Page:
Level One, Level Two, DC Fast….what? Confused? It’s easier than it sounds. If you’re not quite sure what level of charging is for you, don’t worry, Blink has you covered.
There are two basic types of AC charging: Level One and Level Two, and the primary difference between them is how much power they can charge the EV with and how long they take to charge it.
Despite the popularity of public charging stations, over 80% of EV charging still takes place at home, and there are many different chargers you might choose for yourself. Businesses, office buildings, apartment buildings, etc, may have more powerful chargers, and DC Fastchargers are most likely to be found at highway stops. Ready to learn the difference?
Level One Charging
Level One chargers are intended for home use and overnight charging, taking as long as a day to charge an EV fully. Cords and equipment for Level One chargers come with the purchase of an EV.
Level One chargers only require 120v outlets and charge a car slowly. EVSE use about the same amount of electricity as any large appliance, such as a refrigerator or clothes dryer, and most do not require complicated re-wiring.
Drivers can simply plug into a regular outlet-charging time: 3-7 miles per hour.
Level Two Charging
Level Two chargers are much faster. Many EV drivers install Level Two chargers in their home garages to charge faster. The new Blink HQ 150 is a new home option, easy to install, making charging a breeze. It offers 32 amp charging on a standard 240 AC circuit. Simply plug in the 25 ft cable to your EV and start charging immediately—charging time: Around 25 miles per hour.
Level Two chargers are also preferred by businesses looking to include EVSE as an amenity or paid service.
One of the most exciting additions to the Blink family—the IQ 200 –is a Level Two Charger. Blink IQ 200 Level Two chargers feature a revolutionary 80-amp charging capacity on a 100-amp circuit, allowing drivers to go further and faster than ever before and enabling businesses to save on EV chargers. Our IQ 200 chargers are advanced enough to charge EVs that don’t yet exist, and future updates can be downloaded without purchasing new equipment—charging time: 30-65 miles per hour.
Level One and Level Two chargers work much the same way. The station charges the EV with AC, or alternating current, then it is converted inside the car to DC, or direct current, to charge the DC battery.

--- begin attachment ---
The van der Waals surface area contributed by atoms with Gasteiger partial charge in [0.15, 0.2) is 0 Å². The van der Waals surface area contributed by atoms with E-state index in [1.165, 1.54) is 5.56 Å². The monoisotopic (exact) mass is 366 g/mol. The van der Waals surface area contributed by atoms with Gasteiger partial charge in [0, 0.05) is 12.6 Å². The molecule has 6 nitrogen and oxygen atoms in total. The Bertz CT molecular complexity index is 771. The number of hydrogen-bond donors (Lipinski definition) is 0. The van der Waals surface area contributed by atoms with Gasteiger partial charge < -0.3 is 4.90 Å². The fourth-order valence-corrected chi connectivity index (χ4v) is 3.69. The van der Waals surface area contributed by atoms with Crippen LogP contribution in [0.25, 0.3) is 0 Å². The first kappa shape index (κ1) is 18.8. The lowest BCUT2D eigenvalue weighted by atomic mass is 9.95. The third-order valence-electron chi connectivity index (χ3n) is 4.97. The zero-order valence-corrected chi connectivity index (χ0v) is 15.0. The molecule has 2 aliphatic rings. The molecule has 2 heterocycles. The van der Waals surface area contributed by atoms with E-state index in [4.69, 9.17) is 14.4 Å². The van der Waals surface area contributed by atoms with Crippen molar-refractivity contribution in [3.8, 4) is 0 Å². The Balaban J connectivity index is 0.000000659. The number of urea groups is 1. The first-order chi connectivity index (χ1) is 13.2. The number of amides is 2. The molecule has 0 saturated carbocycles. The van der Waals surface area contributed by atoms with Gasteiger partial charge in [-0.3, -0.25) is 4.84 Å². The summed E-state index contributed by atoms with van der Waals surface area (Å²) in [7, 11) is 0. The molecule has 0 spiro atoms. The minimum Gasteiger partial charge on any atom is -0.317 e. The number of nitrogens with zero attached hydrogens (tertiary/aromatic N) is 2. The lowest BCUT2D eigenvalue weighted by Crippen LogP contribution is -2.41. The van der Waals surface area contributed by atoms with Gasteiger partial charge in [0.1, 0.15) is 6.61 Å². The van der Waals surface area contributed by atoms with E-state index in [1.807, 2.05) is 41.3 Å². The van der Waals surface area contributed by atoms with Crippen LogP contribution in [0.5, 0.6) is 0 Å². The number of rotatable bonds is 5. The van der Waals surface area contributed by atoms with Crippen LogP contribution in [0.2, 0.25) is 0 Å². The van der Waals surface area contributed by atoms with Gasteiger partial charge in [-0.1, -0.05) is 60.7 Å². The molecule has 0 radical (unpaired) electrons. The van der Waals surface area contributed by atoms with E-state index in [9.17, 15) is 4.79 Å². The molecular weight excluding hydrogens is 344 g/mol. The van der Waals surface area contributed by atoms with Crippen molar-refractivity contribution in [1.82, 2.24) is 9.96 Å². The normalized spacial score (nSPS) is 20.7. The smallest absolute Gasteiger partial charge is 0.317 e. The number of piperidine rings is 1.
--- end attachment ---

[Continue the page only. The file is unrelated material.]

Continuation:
DC Fast Chargers
DC Fast chargers are sometimes called Level Three chargers and are popular with businesses, especially truck stops or travel plazas, wherever there are customers who want to get back on the road fast.
They do not charge an EV first with AC power. The reason they are so fast is because they charge the battery directly with DC power.
They usually charge a car over 80% in around half an hour. They also cost about twice as much as a Level Two charger to use.
Not all cars can use DC Fast chargers, while all EVs can use Level Two chargers. Fast Chargers cost more to use and can shorten battery life when used regularly—charging time: 3-20 miles per minute.
Tesla Superchargers are DCFCs but only work for Tesla vehicles. Adapters can allow Tesla owners to use other kinds of chargers; so far, other cars cannot use Tesla chargers.
How They Work
Level One and Level Two chargers work much the same way. The station charges the EV with AC, or alternating current, then it is converted inside the car to DC, or direct current, to charge the DC battery. DC Fast chargers, of course, get their name because they charge with DC directly, so the energy does not need to be converted inside the car.
Charging sessions with DC Fast chargers usually have a time limit. That’s because they stop charging at a faster speed once they hit an 80% charge.
Most EV owners use different chargers on different occasions, such as whether they can use regular overnight charging or are driving across the country and want to get back on the road fast. Different chargers serve different needs.